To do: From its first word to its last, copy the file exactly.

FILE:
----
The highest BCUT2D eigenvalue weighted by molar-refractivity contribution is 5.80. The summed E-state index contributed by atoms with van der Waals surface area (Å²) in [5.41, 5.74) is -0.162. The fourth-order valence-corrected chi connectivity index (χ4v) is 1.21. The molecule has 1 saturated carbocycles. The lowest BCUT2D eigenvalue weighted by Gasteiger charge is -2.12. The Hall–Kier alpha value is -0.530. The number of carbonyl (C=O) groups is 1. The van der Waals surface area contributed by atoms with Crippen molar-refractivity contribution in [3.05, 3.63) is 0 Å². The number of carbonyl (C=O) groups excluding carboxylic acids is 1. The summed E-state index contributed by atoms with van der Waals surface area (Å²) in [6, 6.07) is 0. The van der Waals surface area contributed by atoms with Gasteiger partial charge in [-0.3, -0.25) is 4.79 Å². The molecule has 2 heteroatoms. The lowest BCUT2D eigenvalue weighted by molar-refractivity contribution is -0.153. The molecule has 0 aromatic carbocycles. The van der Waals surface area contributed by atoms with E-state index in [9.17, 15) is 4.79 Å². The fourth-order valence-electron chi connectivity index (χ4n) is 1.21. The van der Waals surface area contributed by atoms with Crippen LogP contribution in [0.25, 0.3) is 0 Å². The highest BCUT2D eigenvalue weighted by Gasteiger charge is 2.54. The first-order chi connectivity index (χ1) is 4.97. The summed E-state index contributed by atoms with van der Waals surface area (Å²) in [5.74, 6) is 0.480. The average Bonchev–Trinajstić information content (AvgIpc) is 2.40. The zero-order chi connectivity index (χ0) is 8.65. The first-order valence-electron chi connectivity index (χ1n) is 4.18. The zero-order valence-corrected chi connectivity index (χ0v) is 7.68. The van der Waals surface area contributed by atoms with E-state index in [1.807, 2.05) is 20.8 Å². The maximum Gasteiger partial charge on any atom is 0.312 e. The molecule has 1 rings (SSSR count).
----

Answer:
The highest BCUT2D eigenvalue weighted by molar-refractivity contribution is 5.80. The summed E-state index contributed by atoms with van der Waals surface area (Å²) in [5.41, 5.74) is -0.162. The fourth-order valence-corrected chi connectivity index (χ4v) is 1.21. The molecule has 1 saturated carbocycles. The lowest BCUT2D eigenvalue weighted by Gasteiger charge is -2.12. The Hall–Kier alpha value is -0.530. The number of carbonyl (C=O) groups is 1. The van der Waals surface area contributed by atoms with Crippen molar-refractivity contribution in [3.05, 3.63) is 0 Å². The number of carbonyl (C=O) groups excluding carboxylic acids is 1. The summed E-state index contributed by atoms with van der Waals surface area (Å²) in [6, 6.07) is 0. The van der Waals surface area contributed by atoms with Gasteiger partial charge in [-0.3, -0.25) is 4.79 Å². The molecule has 2 heteroatoms. The lowest BCUT2D eigenvalue weighted by molar-refractivity contribution is -0.153. The molecule has 0 aromatic carbocycles. The van der Waals surface area contributed by atoms with E-state index in [9.17, 15) is 4.79 Å². The fourth-order valence-electron chi connectivity index (χ4n) is 1.21. The van der Waals surface area contributed by atoms with Crippen LogP contribution in [0.25, 0.3) is 0 Å². The highest BCUT2D eigenvalue weighted by Gasteiger charge is 2.54. The first-order chi connectivity index (χ1) is 4.97. The summed E-state index contributed by atoms with van der Waals surface area (Å²) in [5.74, 6) is 0.480. The average Bonchev–Trinajstić information content (AvgIpc) is 2.40. The zero-order chi connectivity index (χ0) is 8.65. The first-order valence-electron chi connectivity index (χ1n) is 4.18. The zero-order valence-corrected chi connectivity index (χ0v) is 7.68. The van der Waals surface area contributed by atoms with E-state index in [1.807, 2.05) is 20.8 Å². The maximum Gasteiger partial charge on any atom is 0.312 e. The molecule has 1 rings (SSSR count).